A man with fake identities and seemingly having a preference for touristing in the most war-torn, inhospitable province of Pakistan was arrested by its security forces, not many days ago, and labelled as an Indian RAW agent. So confident were the security forces of the said allegations that, the news was taken action upon from higher ups in the bureaucracy and polity. The country’s foreign minister, pursuing directives from indeed the highest of the highest, summoned Indian High commissioner Gautam Bambawale and lodged a ‘strong protest’ against his presence and related spying activities. Pakistan has been very vocal in pointing at India for supporting the nationalist opportunists in Baluchistan who have been demanding separation from the green flag. India, as goes the popular claim, along with Afghanistan is involved in an international conspiracy, one that has Star Wars elements if we are to believe Rehman Malik, to break away the country into bits and pieces. The rules of the game border around chaos and anarchy. Apparently, were these two countries to stop their activities, both chaos and anarchy will disappear from the Pakistan scene. Apparently so.

The Indian foreign office admitted that the caught individual was indeed part of the Indian navy some years ago. He retired, it is claimed, and has not been associated with the country’s power and intelligence corridors since. It’s funny they would say that. First, Balochistan is hardly the best choice for a retirement resort. The man could have gone anywhere. Why would he chose, arguably, one of the most lawless localities of the world? Moreover, are the Indians forgetting who their audience is? Pakistan too has been walking the same line, dancing the same tune as their Indian counterparts. Here too, army or being part of it, is not a job; at least not in the professional sense. It is, some would flaunt, a lifestyle. I would go for the less flashy word: philosophy. But, this is a different type of philosophy. It is not an individual’s musings for those can be ignored or expected to disappear in the working of things. This is an institutional philosophy one which the individual cannot escape even if he wants to. However, it’s really a volunteering pursuit so you don’t really want to escape it anyways. Back to the arrest in question, the Indian authorities cannot possibly expect the Pakistani forces and decision makers to take their claim seriously and stop pointing fingers at them. The spy was indeed part of the Indian navy and must therefore still have contacts and relations with the brass of the country. Pakistan has had its own cadre of ‘retired’ army personnel who continued to be, at more than a few times, even more powerful than the serving cadre. I, of course, point towards the late General Hameed Gul here. Dead now, the man when alive, was a more convincing mouth piece of the army than ISPR itself. Or at least, the best mouthpiece of the dirty and powerful amongst the army.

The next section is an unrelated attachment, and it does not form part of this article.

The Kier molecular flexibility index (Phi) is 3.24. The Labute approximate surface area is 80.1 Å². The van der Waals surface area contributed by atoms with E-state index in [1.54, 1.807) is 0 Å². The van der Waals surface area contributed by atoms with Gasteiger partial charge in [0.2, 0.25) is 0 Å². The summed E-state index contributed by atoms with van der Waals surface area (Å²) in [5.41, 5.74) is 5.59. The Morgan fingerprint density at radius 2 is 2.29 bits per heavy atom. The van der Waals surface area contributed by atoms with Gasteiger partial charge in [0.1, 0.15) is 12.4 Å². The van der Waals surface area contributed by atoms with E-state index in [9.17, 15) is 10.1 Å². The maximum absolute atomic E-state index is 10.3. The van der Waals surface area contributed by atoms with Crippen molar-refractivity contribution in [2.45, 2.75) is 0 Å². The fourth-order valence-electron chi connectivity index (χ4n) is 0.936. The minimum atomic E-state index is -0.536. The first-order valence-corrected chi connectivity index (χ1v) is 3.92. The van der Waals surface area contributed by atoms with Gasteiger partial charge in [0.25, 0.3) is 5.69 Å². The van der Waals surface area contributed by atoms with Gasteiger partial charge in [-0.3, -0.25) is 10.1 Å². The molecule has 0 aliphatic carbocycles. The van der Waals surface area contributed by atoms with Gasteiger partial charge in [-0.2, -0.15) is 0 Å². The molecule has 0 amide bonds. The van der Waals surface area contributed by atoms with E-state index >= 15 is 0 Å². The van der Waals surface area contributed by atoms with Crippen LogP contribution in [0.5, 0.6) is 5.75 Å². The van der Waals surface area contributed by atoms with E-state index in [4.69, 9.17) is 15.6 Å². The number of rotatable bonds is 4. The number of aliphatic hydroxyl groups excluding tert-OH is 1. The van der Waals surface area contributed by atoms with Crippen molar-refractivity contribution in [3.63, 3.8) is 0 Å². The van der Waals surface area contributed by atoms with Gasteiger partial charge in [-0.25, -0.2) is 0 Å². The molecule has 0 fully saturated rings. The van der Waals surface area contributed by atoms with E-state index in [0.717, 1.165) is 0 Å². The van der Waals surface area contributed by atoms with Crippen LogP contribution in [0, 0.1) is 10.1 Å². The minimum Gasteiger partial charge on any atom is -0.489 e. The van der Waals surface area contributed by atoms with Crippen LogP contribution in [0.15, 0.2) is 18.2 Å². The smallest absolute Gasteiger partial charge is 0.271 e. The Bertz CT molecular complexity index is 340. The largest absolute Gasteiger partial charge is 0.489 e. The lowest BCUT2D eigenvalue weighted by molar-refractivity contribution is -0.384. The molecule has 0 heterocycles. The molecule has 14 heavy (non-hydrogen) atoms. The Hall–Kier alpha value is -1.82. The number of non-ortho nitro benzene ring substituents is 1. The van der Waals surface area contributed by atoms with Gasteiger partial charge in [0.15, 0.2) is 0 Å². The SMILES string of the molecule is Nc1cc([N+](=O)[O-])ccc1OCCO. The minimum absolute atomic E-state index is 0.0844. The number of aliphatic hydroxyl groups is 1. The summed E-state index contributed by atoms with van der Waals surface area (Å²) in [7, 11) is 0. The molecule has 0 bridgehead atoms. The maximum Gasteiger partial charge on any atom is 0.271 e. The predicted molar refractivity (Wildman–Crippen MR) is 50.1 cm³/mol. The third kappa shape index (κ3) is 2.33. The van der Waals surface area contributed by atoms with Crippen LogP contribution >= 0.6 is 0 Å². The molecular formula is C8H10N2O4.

So, it is not an exaggeration when Pakistan would insist that the individual captured was indeed part of the Indian spy agency, the Research and Analysis Wing of the Indian army. Okay, so we have proof. Now what? For one, the security forces should be smart about it. Arresting him and creating aloud scene on it was hardly the smartest of moves. Now the Indian foreign ministry has demand access to him. If we are to maintain the sanity that has prevailed in the Indo Pakistan relationship since the last year, we would be expected to allow the access. Not bound of course, for Pakistani army can rarely ever be bound, but expected. A smarter move would have been to connect the dots first. All the news media are now carrying a reminder of what Mir Sarfarz Bugti said a year ago on India’s raw being responsible for the turmoil in Balochistan and for supporting the nationalist elements. All newspapers carry the same news. Nothing more. The security forces could have done much better than this. They could have documented evidence first and then shamed India in front of the world. But, as we are with cars that run on water, we are too proud of our achievements. At times even more than we should be.

Does this capture change anything? Hardly so. Everyone knew the foreign involvement in Balochistan for it was natural. You leave something uncovered and not taken care of and pests will invade and make use of your disregard. Pakistan has ignored Balochistan so much so that it has created the space for such involvement. This is, as goes the clichés, a symptom and not the problem. Balochistan does need to have more avenues and space so that it can avoid being pushed to the corner and relying on such ridiculous measures. That said, India does need to remember that these are not the days of the past anymore. India does need to understand that this dirty game that it has been playing (so has Pakistan, for the record) will only cause the region harm. Nothing more; nothing less.